I received an email from somebody who had stumbled across my post about blogging anonymously. I'm always getting search engine referral traffic from people asking how to start an anonymous blog, too. Apparently everyone wants to become an anonymous blogger! Who knew?
The person who emailed wanted to know how I blog anonymously, whether it was really possible, and how to ensure nobody finds out your real identity.
It's possible. Easy, even.
I started an anonymous blog almost three years, and am still largely anonymous. Some of my fellow bloggers know my real name, and I have met a few of them, so I can't very well be anonymous to those I've met, but I am still an anonymous blogger.
My picture isn't floating around out there at all, and nobody knows my last name who hasn't met me in person. You wouldn't be able to find my blog by Googling my first and last name, and I like it that way.
I started off anonymously and I'd like to stay at least semi-anonymous for the duration of my blog. Being anonymous has provided some issues as my blog has grown and become more popular, so I've been considering loosening the anonymity reigns a bit, but not because it's difficult.
Here's how I did it:
I Started Off with a "Pen" Name
I started off with the "pen" name (alias?) Daisy. I found that having a pen name - instead of people knowing me as, for example, Lemons or Add Vodka, gave me a quality that was a little more real. Plus, it's easier to relate to somebody or want to get to know a blogger if they blog under a pen name instead of just the first word of their blog. If that makes any sense.
So I picked my pen name on a whim after my mom's dog (yep, seriously), and have gone as Daisy ever since.
I didn't really tell anybody that it wasn't my real name until recently, and of course if people asked. But if you pick a believable name, nobody will ask and it will protect your anonymous identity.
Invest in Whois Privacy
When you are registering your domain on a site, it's important to pay the extra couple of dollars to have Whois privacy. That way, when somebody looks up your domain, they won't be able to find your real name, where you are from, etc. I register all of my domains on name.com [Referral] and who.is privacy is $3.99/year - super cheap and very much worth it.
I should also mention that you can't register Whois for .ca domains.
At first, I was cautious to the point of paranoia. I double checked everything before even posting a comment; I only had a Twitter account because I didn't have a personal Twitter account so I couldn't slip up. I didn't check my blog Twitter, email, stats, or anything while I was in a public place. I really, really didn't want anyone knowing I blogged.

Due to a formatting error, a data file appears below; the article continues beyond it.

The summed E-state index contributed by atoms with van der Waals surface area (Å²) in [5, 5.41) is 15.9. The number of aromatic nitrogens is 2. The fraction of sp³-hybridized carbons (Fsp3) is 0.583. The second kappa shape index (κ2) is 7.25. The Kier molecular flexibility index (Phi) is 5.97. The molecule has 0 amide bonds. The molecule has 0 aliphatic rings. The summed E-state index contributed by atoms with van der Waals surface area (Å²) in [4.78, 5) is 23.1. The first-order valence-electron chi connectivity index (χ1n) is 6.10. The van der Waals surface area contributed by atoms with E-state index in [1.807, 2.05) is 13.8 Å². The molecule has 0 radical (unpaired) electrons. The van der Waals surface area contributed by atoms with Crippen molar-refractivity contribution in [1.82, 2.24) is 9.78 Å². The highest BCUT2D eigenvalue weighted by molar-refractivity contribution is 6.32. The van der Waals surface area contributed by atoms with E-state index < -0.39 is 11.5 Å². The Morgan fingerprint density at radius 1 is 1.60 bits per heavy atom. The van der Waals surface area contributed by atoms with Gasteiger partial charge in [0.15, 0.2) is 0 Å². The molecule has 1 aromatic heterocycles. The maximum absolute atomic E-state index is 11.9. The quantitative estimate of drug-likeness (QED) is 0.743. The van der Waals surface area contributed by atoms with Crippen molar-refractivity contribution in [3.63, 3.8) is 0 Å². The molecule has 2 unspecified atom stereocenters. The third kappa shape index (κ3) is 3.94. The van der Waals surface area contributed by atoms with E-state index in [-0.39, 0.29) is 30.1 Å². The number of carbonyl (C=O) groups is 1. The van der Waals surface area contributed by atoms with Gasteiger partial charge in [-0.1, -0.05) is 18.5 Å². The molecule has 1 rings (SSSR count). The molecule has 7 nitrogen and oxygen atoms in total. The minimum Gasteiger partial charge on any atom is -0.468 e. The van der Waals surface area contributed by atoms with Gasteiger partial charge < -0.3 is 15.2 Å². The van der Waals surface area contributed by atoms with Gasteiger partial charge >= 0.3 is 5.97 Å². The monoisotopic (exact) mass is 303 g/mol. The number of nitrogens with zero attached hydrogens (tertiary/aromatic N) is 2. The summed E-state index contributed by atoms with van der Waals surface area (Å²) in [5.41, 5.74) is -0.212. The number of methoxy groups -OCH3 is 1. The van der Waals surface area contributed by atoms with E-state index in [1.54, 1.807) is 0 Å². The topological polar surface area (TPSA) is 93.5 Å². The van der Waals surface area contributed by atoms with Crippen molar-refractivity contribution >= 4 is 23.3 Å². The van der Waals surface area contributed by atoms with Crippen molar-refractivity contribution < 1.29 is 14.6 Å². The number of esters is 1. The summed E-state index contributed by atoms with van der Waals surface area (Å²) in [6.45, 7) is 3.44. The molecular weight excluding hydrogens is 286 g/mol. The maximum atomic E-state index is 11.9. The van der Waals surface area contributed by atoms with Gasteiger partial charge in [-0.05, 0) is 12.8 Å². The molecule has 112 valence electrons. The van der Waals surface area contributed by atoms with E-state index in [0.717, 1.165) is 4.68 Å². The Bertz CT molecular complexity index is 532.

Once I got more comfortable with it all, I loosened the reigns a bit. I got into a groove where I didn't have to worry as much. I still double check everything, but for awhile there, I got sloppy.
My mom discovered my blog because I used a website under my real name, but wrote that I blogged at Add-vodka.com in my intro. Silly me.
After she discovered me, I swore her to secrecy and proceeded to be a little more diligent in covering up my tracks.Now I don't really care if people who know me in real life find out about my blog. My main concern is the Google monster and privacy.
Log Out of Everything
Once upon a time, I was on Twitter (I only have Twitter through my blog) and decided to creep somebody I had once known.
When I did that, Twitter pulled some voodoo magic and followed that person (or so it said) without me pressing the follow button.
I didn't want him to see that I followed him, click on my blog or Twitter and figure out who I was, so I freaked out and made my Twitter private for quite awhile.
I learned from that. Log out after every single thing you do on your blog or personal accounts.
Another thing that I'm paranoid about is "sharing" one of my posts onto my personal Facebook account instead of my blog Facebook account because I didn't log out.
Have Different Passwords
Most of us use the same password for almost everything, for simplicity's sake. I do too. However, I learned early on to have a different password for blog related things than I do for my personal accounts.
That way, I can never log in and send emails from my blog account to my dad, for instance. The different password would be another security measure.
Use Different Email Providers
My personal email account is a Hotmail account. My blog email account is a Gmail account. If I'm on Hotmail, I know to never email anybody from that account that is blog related, and vice versa.
Using completely different providers makes it easier to distinguish between the two.
There are few reasons why you'd need to give out your real name in a blogging situation. There has been some debate over whether blogging anonymously hinders one's blogging success, and so far I haven't had too much issue with that, though things are slowly changing. If you want to blog but you don't want your name floating around out there attached to your blog, going anonymous is a good solution.
Starting a blog? You may also be interested to read some of my other posts about the subject:
Ways to Inject Personality Into Your Posts (because nobody wants to read boring stuff)
If You Want a Successful, Money Making Blog, You Should Outsource (or quit your job and blog full time)
Should You Blog Anonymously?
I also welcome any emails regarding starting a blog, blogging anonymously, or really anything else that you may want to discuss or ask. You can find me at email@example.com!